Why did you want to enter your field?
I found when I was in middle school and high school I liked chemistry and anatomy. I had a friend who was pursuing pharmacy, and I was very close to her. Through conversations with her I started to consider the field. I found out I could learn about drugs, the body, and how they worked together. Through these process conversations and shadowing different pharmacy positions in the summer months, I was able to learn more about the career.
Did you have a mentor, a person who inspired you or an experience which led you to your career field?
My mom worked in a hospital, so it really helped me navigate medical field pretty easily. I really got into science in high school (Nashville Community High School in Nashville, IL). My chemistry teacher, Mr. Meyer, had several students go on to pharmacy careers. He interjected some pharmacy themes and talked about past students who were currently attending pharmacy school into his course. It’s unique. Not a lot of teachers would do that. I think because he had so many prior graduates pursue pharmacy careers, he thought the community could benefit from it.
What characteristics do you think allow someone to thrive in this career field?
A pharmacist needs to be a career learner. I’ve learned so much since I’ve graduated. There are always new medications, new recommendations, and new studies to stay on top of in the field. There is something always happening, so it is exciting.
Many pharmacists enjoy direct patient interaction. It’s a chance to help the patient understand their diagnosis, and the role the medication will play in their treatment. Pharmacists have a wealth of knowledge about medication and how it will affect the body. Letting patients know about what to expect, and what they may encounter in the days and weeks ahead, is an important part of my job. It’s also incredibly fulfilling to know I helped a patient gain a level of understanding about their diagnosis, treatment, and adverse effects.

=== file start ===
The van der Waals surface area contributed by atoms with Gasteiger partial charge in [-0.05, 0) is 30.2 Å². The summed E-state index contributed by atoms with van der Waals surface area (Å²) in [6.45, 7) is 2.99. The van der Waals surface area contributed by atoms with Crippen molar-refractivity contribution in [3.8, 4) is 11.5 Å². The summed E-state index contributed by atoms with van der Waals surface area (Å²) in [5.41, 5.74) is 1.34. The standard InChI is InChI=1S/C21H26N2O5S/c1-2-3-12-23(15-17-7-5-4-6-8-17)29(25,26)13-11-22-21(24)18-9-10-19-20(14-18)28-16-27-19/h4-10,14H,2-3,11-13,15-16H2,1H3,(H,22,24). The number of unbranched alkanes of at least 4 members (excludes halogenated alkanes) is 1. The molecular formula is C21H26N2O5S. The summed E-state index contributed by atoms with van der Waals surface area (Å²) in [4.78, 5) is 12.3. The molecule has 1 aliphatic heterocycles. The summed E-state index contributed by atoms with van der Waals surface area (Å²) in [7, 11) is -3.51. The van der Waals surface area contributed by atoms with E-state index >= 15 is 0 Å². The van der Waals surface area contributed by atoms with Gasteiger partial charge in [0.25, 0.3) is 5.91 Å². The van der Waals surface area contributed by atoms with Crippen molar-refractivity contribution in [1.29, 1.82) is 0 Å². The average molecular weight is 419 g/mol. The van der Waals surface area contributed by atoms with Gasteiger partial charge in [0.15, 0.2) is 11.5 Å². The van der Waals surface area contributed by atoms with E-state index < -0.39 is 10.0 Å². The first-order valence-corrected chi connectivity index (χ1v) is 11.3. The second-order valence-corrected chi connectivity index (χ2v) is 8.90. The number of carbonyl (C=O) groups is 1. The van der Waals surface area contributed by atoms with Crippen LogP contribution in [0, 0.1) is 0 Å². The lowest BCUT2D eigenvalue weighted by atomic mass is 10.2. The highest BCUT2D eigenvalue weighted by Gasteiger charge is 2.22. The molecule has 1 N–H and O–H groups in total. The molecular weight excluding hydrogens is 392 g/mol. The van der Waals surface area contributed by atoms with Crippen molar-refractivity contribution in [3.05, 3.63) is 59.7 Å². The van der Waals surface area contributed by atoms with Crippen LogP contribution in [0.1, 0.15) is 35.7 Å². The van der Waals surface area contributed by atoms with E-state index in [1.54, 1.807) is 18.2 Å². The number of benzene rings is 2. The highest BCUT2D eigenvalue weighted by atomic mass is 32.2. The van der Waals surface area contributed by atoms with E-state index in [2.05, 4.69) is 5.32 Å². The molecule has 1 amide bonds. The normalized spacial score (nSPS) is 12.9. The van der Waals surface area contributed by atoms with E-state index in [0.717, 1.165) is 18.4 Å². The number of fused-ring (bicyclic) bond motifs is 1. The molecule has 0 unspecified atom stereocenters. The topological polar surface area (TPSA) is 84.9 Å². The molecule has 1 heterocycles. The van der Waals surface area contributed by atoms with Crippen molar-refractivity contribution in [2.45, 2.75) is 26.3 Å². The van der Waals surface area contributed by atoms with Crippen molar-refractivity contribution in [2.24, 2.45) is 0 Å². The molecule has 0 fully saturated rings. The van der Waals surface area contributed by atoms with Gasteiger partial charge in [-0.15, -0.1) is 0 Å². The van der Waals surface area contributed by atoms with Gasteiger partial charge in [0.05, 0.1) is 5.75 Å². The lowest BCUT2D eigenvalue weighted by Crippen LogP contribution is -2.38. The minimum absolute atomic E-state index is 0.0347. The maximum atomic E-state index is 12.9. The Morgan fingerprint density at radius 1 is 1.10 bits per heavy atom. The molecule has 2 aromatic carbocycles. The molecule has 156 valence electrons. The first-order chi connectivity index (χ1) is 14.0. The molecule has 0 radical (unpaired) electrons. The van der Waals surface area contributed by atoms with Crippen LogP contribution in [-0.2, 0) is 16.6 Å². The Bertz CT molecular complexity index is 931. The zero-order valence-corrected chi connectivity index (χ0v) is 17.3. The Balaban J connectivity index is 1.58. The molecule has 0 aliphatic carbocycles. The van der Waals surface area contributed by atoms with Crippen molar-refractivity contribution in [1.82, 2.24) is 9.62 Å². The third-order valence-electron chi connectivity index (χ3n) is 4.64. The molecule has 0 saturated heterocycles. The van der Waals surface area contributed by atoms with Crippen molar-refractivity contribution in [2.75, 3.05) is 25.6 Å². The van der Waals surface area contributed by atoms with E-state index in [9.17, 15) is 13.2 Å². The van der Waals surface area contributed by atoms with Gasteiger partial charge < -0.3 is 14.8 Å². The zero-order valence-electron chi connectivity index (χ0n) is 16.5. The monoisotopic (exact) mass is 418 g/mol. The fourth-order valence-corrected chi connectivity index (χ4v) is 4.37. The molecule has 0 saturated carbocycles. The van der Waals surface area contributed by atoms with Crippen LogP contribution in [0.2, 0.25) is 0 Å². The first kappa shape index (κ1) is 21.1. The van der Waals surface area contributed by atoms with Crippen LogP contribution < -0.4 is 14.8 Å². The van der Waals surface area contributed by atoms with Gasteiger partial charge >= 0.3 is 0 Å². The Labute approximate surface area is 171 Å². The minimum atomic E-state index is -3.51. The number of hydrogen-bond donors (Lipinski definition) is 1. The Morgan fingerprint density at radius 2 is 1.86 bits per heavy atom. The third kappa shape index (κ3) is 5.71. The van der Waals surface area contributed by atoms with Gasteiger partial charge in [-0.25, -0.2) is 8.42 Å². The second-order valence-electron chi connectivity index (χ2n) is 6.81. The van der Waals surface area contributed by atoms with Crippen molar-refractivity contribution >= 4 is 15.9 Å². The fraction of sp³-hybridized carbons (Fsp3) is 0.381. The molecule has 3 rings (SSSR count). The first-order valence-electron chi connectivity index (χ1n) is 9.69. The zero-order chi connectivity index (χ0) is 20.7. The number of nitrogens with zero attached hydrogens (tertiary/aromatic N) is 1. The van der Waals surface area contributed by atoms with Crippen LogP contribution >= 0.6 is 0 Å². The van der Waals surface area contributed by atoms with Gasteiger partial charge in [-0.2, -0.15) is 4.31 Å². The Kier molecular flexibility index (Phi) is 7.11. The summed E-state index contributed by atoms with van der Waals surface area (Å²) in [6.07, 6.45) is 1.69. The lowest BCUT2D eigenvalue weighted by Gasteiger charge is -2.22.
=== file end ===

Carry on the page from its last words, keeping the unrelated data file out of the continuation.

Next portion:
What have been the characteristics that have allowed you to be successful?
The pharmacists I’ve seen who are the most successful at their jobs are always looking for ways to improve. That drive for improvement touches on all aspects of their career. They want to know about the latest studies and research to help their patients, whether they give patients the information directly or talk with their prescribing physician about treatment. I’ve found physicians often seek out pharmacists for their knowledge of medications.
That spirit of improvement also has a direct impact on patient treatment. Pharmacists regularly review patient medication lists, and armed with the latest knowledge, look for ways to improve treatment plans. It may take the form of combining medications to reduce the number of pills a person takes on a daily basis, or reduce a side effect the patient is experiencing.
What gets you excited about your job and why?
In the classroom, I enjoy bringing the latest information and patient cases (without patient names to protect their privacy) into the students to discuss. The students have an incredible opportunity to discuss real people and real cases and make treatment recommendations based on their knowledge. I’ll also take them through my recommendations and explain my thought processes. The questions the students ask definitely help me stay on top of my game! I also enjoy seeing the spark of understanding in the student’s eyes when they make new connections by combining concepts they’ve learned separately over the past several years.